Jul 22, 2019

Book Review: Atomic Habits by James Clear

This book has been on my wishlist for quite some time. I finally got hold of a copy thanks to a nice Kindle deal (currently it is even better - Rs.149. Grab it before it goes away).

What a fascinating read it was! The author has broken down in detail the habit formation process with so many interesting case studies. He defines a habit as "a routine or behavior that is performed regularly—and, in many cases, automatically."

In the first chapter, he sets the context on the importance and role of daily habits in our life.

The quality of our lives often depends on the quality of our habits. Success is the product of daily habits—not once-in-a-lifetime transformations.

The section on why one should focus on systems/processes (that translate to habits) rather than end-goals was thought-provoking.

Goals are about the results you want to achieve. Systems are about the processes that lead to those results. 
Goals are good for setting a direction, but systems are best for making progress.
You do not rise to the level of your goals. You fall to the level of your systems.

The other aspect that I found so relatable is the role of identity that helps us to be consistent with our habits. For eg, I tell myself that I'm a health-conscious person who doesn't eat packaged foods. Not "I want to avoid packaged foods". You see the difference there? 

The ultimate form of intrinsic motivation is when a habit becomes part of your identity. It’s one thing to say I’m
the type of person who wants this. It’s something very different to say I’m the type of person who is this.

True behavior change is identity change. You might start a habit because of motivation, but the only reason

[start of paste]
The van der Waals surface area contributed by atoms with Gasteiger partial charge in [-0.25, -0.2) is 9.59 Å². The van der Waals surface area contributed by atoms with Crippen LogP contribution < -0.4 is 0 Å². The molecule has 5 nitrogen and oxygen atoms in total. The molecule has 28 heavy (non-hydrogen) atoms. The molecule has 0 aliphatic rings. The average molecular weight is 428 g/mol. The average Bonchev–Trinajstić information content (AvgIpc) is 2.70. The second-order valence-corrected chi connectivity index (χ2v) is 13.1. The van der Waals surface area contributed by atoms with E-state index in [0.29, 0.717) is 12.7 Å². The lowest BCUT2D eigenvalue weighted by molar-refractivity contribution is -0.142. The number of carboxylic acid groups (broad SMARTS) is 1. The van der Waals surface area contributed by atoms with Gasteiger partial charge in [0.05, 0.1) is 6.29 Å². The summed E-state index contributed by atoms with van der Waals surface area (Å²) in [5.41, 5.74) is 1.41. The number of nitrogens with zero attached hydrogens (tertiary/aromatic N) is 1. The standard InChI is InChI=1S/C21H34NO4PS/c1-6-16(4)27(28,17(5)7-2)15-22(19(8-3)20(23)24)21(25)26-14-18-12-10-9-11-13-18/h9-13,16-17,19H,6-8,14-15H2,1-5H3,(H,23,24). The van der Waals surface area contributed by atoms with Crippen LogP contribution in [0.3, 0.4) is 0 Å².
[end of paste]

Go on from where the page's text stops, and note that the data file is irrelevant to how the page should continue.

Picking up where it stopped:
you’ll stick with one is that it becomes part of your identity.
When your behavior and your identity are fully aligned, you are no longer pursuing behavior change. You are
simply acting like the type of person you already believe yourself to be.

The author then goes onto share a 4 law behavior change framework that will help us build better habits (or break bad habits) along with interesting strategies to accomplish the same.
  • Make it obvious => Implementation intention, habit stacking, setting up your environment
  • Make it attractive => Temptation bundling, the role of the tribe
  • Make it easy => Law of least effort, commitment device
  • Make it satisfying => immediate rewards, accountability partner

Towards the end, he talks about identifying the right set of habits and pursuing them for meaningful reasons. There were many aha moments for me, particularly in the last chapter. I was highlighting so many phrases and passages. A couple of my most favorite lines below:

The work that hurts you less than it hurts others is the work you were made to do.

When you observe a cue, but do not desire to change your state, you are content with the current situation.
Happiness is not about the achievement of pleasure (which is joy or satisfaction), but about the lack of desire.

Though one can find similarities with the cue-craving-response-reward flow from Charles Duhigg's The Power of Habit, this book expands on the flow a little more in-depth. There is also a bit of similarity with BJ Fogg's Tiny Habits concepts. Nevertheless, the ideas explained are cohesive and easy to follow.

It is a voluminous book. Though easy to read, it does require enough focus and attention to grasp the concepts. Invest your time in this book if you find habit formation an interesting topic to explore.

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